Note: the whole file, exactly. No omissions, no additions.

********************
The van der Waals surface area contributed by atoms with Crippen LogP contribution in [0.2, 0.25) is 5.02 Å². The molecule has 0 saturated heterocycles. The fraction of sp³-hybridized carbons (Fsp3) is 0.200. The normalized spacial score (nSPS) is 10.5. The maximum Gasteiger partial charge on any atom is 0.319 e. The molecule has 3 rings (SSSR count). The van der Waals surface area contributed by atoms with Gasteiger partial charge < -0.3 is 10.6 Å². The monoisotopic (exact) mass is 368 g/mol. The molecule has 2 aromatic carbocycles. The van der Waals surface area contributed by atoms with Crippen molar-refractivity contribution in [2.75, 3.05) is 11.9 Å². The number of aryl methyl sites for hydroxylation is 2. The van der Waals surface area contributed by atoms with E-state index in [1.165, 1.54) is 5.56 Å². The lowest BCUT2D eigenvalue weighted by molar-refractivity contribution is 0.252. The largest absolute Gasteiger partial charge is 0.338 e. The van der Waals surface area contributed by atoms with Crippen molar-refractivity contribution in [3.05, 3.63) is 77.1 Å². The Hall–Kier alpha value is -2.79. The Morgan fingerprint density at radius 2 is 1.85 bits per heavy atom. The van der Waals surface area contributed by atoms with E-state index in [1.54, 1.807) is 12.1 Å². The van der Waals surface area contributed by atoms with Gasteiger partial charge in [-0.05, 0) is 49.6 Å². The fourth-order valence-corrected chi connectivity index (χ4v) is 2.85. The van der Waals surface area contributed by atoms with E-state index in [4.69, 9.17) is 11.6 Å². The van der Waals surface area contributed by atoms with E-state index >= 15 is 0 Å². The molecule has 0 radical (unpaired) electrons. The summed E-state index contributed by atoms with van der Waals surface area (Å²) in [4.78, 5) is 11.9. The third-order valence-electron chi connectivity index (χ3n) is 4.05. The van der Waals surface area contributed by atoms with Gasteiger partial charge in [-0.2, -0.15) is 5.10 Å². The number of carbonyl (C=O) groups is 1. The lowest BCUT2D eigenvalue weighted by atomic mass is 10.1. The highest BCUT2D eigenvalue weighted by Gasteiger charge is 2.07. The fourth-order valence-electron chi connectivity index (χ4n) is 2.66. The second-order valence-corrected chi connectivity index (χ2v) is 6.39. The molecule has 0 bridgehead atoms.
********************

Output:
The van der Waals surface area contributed by atoms with Crippen LogP contribution in [0.2, 0.25) is 5.02 Å². The molecule has 0 saturated heterocycles. The fraction of sp³-hybridized carbons (Fsp3) is 0.200. The normalized spacial score (nSPS) is 10.5. The maximum Gasteiger partial charge on any atom is 0.319 e. The molecule has 3 rings (SSSR count). The van der Waals surface area contributed by atoms with Gasteiger partial charge < -0.3 is 10.6 Å². The monoisotopic (exact) mass is 368 g/mol. The molecule has 2 aromatic carbocycles. The van der Waals surface area contributed by atoms with Crippen molar-refractivity contribution in [2.75, 3.05) is 11.9 Å². The number of aryl methyl sites for hydroxylation is 2. The van der Waals surface area contributed by atoms with E-state index in [1.165, 1.54) is 5.56 Å². The lowest BCUT2D eigenvalue weighted by molar-refractivity contribution is 0.252. The largest absolute Gasteiger partial charge is 0.338 e. The van der Waals surface area contributed by atoms with Crippen molar-refractivity contribution in [3.05, 3.63) is 77.1 Å². The Hall–Kier alpha value is -2.79. The Morgan fingerprint density at radius 2 is 1.85 bits per heavy atom. The van der Waals surface area contributed by atoms with E-state index in [1.54, 1.807) is 12.1 Å². The van der Waals surface area contributed by atoms with Gasteiger partial charge in [-0.05, 0) is 49.6 Å². The fourth-order valence-corrected chi connectivity index (χ4v) is 2.85. The van der Waals surface area contributed by atoms with E-state index in [4.69, 9.17) is 11.6 Å². The van der Waals surface area contributed by atoms with E-state index >= 15 is 0 Å². The molecule has 0 radical (unpaired) electrons. The summed E-state index contributed by atoms with van der Waals surface area (Å²) in [4.78, 5) is 11.9. The third-order valence-electron chi connectivity index (χ3n) is 4.05. The van der Waals surface area contributed by atoms with Gasteiger partial charge in [-0.2, -0.15) is 5.10 Å². The number of carbonyl (C=O) groups is 1. The lowest BCUT2D eigenvalue weighted by atomic mass is 10.1. The highest BCUT2D eigenvalue weighted by Gasteiger charge is 2.07. The fourth-order valence-electron chi connectivity index (χ4n) is 2.66. The second-order valence-corrected chi connectivity index (χ2v) is 6.39. The molecule has 0 bridgehead atoms.